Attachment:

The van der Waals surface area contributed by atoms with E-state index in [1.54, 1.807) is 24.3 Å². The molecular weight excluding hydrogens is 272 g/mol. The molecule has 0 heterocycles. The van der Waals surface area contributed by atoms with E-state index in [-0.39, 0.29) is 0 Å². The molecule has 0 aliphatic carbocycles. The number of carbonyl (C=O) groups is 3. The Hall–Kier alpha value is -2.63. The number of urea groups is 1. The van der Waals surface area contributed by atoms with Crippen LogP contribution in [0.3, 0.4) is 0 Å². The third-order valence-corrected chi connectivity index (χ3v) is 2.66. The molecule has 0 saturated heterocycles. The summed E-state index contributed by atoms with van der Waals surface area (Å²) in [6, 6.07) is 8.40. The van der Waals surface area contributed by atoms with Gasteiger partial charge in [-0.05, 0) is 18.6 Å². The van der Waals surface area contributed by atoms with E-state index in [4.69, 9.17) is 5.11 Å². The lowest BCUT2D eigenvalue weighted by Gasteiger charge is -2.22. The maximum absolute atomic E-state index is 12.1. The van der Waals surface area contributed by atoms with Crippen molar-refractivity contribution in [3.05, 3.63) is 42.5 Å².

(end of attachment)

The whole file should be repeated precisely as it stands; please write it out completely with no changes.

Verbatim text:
The van der Waals surface area contributed by atoms with E-state index in [1.54, 1.807) is 24.3 Å². The molecular weight excluding hydrogens is 272 g/mol. The molecule has 0 heterocycles. The van der Waals surface area contributed by atoms with E-state index in [-0.39, 0.29) is 0 Å². The molecule has 0 aliphatic carbocycles. The number of carbonyl (C=O) groups is 3. The Hall–Kier alpha value is -2.63. The number of urea groups is 1. The van der Waals surface area contributed by atoms with Crippen LogP contribution in [0.3, 0.4) is 0 Å². The third-order valence-corrected chi connectivity index (χ3v) is 2.66. The molecule has 0 saturated heterocycles. The summed E-state index contributed by atoms with van der Waals surface area (Å²) in [6, 6.07) is 8.40. The van der Waals surface area contributed by atoms with Gasteiger partial charge in [-0.05, 0) is 18.6 Å². The van der Waals surface area contributed by atoms with E-state index in [4.69, 9.17) is 5.11 Å². The lowest BCUT2D eigenvalue weighted by Gasteiger charge is -2.22. The maximum absolute atomic E-state index is 12.1. The van der Waals surface area contributed by atoms with Crippen molar-refractivity contribution in [3.05, 3.63) is 42.5 Å².